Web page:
Morale: Australia Sends All Its Sailors Home


November 23,2008: In order to improve morale, and help with recruiting, the Australian Navy is giving some 95 percent of its sailors two months of paid leave (starting December 3rd). Only enough sailors will stay on duty to perform essential patrols, and guard the ships and bases.

Currently, the navy only has about 87 percent of the personnel it is authorized. The shortage is particularly difficult with technical specialists. The Australian Navy has been suffering from a serious geek shortage for several years now. With a total strength of 13,000, being short a few dozen people in some job categories can have serious repercussions, and that's what is keeping a lot of ships from even going to sea. For example, the navy is short about a third of the marine engineering officers it needs. There are less serious shortages in officers specializing in electrical systems and weapons systems. Australian warships have been active in the war on terror, resulting in many crews being away from home for up to six months at a time. There are shortages of both officers and sailors with technical skills. Many of those in undermanned job categories are overworked, and more prone to leaving the service. Potential recruits for these categories are similarly discouraged.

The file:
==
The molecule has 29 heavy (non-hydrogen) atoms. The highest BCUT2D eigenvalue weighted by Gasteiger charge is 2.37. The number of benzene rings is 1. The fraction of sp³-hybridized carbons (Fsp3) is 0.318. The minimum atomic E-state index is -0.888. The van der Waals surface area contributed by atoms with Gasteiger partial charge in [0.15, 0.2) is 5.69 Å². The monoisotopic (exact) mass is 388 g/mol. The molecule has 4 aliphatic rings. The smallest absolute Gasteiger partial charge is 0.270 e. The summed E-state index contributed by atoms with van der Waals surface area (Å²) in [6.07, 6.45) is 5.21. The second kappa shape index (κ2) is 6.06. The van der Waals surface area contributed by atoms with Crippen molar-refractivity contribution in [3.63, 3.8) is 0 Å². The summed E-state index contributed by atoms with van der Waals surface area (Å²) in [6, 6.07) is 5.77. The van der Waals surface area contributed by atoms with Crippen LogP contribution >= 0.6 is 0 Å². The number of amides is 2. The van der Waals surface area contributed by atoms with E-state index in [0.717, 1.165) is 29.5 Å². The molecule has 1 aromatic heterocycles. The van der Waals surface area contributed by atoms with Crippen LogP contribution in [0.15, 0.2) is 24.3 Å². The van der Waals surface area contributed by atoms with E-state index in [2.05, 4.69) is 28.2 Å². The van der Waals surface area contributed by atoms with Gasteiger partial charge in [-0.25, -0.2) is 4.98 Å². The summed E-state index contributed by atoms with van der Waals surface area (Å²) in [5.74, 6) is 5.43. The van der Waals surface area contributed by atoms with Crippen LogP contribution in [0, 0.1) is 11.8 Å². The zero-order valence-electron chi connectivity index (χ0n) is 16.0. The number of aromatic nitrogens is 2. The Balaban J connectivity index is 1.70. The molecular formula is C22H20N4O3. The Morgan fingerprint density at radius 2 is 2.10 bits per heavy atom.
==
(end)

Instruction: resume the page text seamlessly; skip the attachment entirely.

The situation was, until recently, further complicated by a booming economy, and big demand for those with engineering degrees, and a few years of experience. This made it easy for engineering officers to leave the navy and get a higher paying, and more comfortable, job. The navy is responding with cash bonuses, better living and working conditions, and other fringe benefits. But the recent recession, and cutbacks in orders for raw materials from China, has made it easier for recruiters. If the hard times get harder, and go on for a while, the navy made find it up to strength.

All Western navies have similar problems, and have applied similar solutions, with some degree of success.




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